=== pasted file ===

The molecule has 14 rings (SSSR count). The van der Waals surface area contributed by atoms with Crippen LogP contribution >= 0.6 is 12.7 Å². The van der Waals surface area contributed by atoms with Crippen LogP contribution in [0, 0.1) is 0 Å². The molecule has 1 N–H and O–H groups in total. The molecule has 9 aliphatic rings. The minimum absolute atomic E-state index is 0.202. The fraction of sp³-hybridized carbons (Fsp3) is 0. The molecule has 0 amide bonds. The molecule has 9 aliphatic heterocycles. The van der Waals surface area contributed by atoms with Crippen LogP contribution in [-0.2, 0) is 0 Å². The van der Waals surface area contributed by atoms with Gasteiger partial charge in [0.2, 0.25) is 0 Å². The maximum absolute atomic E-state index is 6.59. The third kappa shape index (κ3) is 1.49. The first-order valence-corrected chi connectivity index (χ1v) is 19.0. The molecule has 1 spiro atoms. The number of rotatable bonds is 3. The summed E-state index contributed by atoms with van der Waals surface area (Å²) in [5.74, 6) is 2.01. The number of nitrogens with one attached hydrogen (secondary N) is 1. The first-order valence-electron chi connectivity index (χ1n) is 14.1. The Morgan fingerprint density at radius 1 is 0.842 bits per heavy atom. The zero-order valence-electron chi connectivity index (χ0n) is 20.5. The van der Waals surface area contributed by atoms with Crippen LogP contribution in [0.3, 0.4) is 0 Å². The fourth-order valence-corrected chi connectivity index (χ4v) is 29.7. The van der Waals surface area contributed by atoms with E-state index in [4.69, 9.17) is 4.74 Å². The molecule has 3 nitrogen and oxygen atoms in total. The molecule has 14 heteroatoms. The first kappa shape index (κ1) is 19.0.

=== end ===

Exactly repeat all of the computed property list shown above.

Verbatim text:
The molecule has 14 rings (SSSR count). The van der Waals surface area contributed by atoms with Crippen LogP contribution >= 0.6 is 12.7 Å². The van der Waals surface area contributed by atoms with Crippen LogP contribution in [0, 0.1) is 0 Å². The molecule has 1 N–H and O–H groups in total. The molecule has 9 aliphatic rings. The minimum absolute atomic E-state index is 0.202. The fraction of sp³-hybridized carbons (Fsp3) is 0. The molecule has 0 amide bonds. The molecule has 9 aliphatic heterocycles. The van der Waals surface area contributed by atoms with Crippen LogP contribution in [-0.2, 0) is 0 Å². The van der Waals surface area contributed by atoms with Gasteiger partial charge in [0.2, 0.25) is 0 Å². The maximum absolute atomic E-state index is 6.59. The third kappa shape index (κ3) is 1.49. The first-order valence-corrected chi connectivity index (χ1v) is 19.0. The molecule has 1 spiro atoms. The number of rotatable bonds is 3. The summed E-state index contributed by atoms with van der Waals surface area (Å²) in [5.74, 6) is 2.01. The number of nitrogens with one attached hydrogen (secondary N) is 1. The first-order valence-electron chi connectivity index (χ1n) is 14.1. The Morgan fingerprint density at radius 1 is 0.842 bits per heavy atom. The zero-order valence-electron chi connectivity index (χ0n) is 20.5. The van der Waals surface area contributed by atoms with Crippen LogP contribution in [0.3, 0.4) is 0 Å². The fourth-order valence-corrected chi connectivity index (χ4v) is 29.7. The van der Waals surface area contributed by atoms with E-state index in [4.69, 9.17) is 4.74 Å². The molecule has 3 nitrogen and oxygen atoms in total. The molecule has 14 heteroatoms. The first kappa shape index (κ1) is 19.0.